Head for central London and then take a bus, any double decker, head for the top deck and sit at the front. You'll see the intricacies of London architecture and street life that you wouldn't see at any other angle. I've heard that these buses are being phased out which is a huge shame. So do it now while you have the chance.
Restaurant situated down a side street between Barkers and Gap. It looks like an office block from the side but if you look carefully, you will see the entrance for the restaurant. Provides lovely views over the gardens and the south side of west london, but the restaurant is expensive in the evenings. however, the lunchtime weekday special is an absolute bargain for the location.
Kensington High St station, exit, turn right onto High St and right again at Gap. Entrance is on the right just before the square
The National trail along the banks of the Thames has a few interruptions but provides a chance to see the river at its best. A highlight is to cycle from Putney Bridge to Weybridge taking in Richmond Park and Hampton Court - do it on a weekday and the path is virtually deserted. Too tired to cycle back? Stick your bike on the train and head back into town.
Beside the river. www.sustrans.org.uk. Various tube/rail along the route.
Make sure after you have mooched around Spitalfields and Brick Lane on a Sunday that you take the time to have a few drinks around Dray Walk, just off Brick Lane under the Truman Brewery. In the summer it is always buzzing and is a great place to people watch (or be watched).
There are open air BBQs at 1001 and gorgeous cocktails at the Big Chill. In winter it is quieter but still worth the effort. Just remember to wear your trendiest garments because the fashion stakes are set pretty high!
Great mid-price hotel that feels like a five-star posh one. Prices start from 99 quid for a double. Restaurant is excellent and the location, next to the Tate, is fairly central.
30, John Islip Street, London SW1P 4DD, Tel.: 0207 630 1000, nearest tube: Pimlico (handy for Liverpool Street)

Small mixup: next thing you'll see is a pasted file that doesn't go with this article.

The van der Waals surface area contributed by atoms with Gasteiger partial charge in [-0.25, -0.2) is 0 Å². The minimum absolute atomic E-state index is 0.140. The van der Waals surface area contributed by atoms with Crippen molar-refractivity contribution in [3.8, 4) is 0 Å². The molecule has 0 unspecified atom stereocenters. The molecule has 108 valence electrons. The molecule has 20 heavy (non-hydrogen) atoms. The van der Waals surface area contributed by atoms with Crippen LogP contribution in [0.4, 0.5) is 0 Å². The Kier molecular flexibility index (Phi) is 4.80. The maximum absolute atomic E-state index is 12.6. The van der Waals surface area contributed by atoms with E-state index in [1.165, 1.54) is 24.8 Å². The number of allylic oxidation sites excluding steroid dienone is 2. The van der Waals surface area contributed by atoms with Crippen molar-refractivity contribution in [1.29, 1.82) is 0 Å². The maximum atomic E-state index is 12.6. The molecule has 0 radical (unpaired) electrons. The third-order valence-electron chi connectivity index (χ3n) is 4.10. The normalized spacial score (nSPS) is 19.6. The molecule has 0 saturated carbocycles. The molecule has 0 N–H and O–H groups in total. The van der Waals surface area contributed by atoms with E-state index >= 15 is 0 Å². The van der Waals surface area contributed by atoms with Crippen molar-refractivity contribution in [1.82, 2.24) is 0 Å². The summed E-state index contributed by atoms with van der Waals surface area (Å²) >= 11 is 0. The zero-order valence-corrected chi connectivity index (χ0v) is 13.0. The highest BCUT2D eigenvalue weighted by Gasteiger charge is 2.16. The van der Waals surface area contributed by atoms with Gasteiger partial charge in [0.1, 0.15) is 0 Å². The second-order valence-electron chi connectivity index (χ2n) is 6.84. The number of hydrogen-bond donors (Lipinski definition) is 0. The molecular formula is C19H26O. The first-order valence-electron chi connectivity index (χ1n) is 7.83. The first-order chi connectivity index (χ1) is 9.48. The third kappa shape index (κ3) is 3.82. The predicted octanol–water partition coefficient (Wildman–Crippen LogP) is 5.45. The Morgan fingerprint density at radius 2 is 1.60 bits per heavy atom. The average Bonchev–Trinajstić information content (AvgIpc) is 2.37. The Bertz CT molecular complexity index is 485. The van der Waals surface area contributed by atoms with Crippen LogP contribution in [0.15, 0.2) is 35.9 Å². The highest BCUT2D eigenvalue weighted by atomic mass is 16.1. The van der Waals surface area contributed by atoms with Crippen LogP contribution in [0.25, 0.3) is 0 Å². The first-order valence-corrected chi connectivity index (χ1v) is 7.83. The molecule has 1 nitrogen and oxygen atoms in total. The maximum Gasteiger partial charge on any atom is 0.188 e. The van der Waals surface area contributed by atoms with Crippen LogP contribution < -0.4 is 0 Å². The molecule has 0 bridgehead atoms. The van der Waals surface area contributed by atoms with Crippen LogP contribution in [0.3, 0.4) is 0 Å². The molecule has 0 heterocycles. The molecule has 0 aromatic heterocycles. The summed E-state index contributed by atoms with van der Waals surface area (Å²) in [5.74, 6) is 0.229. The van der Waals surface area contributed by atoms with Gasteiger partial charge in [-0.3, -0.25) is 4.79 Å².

100% real Greek food, they say. Well, even if that's not strictly true, it's pretty damn good. Order some mezedes (small dishes) to start - gigandes beans, aubergine dip, tzatziki, houmos, octopus, etc - with some pitta bread to share.
Then, as the name suggests, you have to tuck into a souvlaki, be it lamb, pork or chicken, and wash it down with a Mythos beer. And, of course, you can't leave without having some loukoumia (otherwise known as Turkish delight) and a piece of baklava or two.
It's not the cheapest place in the world, which is why I recommend getting your boss to take you there for lunch. As often as possible. Even if you are just about to go to Athens, where they really do have 100% Greek food.
140-142 St John Street, EC1V 4UA
Nearest tube: Farringdon or Barbican
To really appreciate the city in style, either take a canal boat from Little Venice to Camden, or cycle from Maida Vale all the way to Kings Cross along the canals. Or go the slow way, by foot! You can stop off at any point to appreciate cafes, pubs, parks, city streets, London Zoo or Camden Market. Lush!
Nice place to start the journey is from the top of Golbourne Road near Portobello, or get on from Westbourne Park Tube and then just keep going until you can´t take it anymore!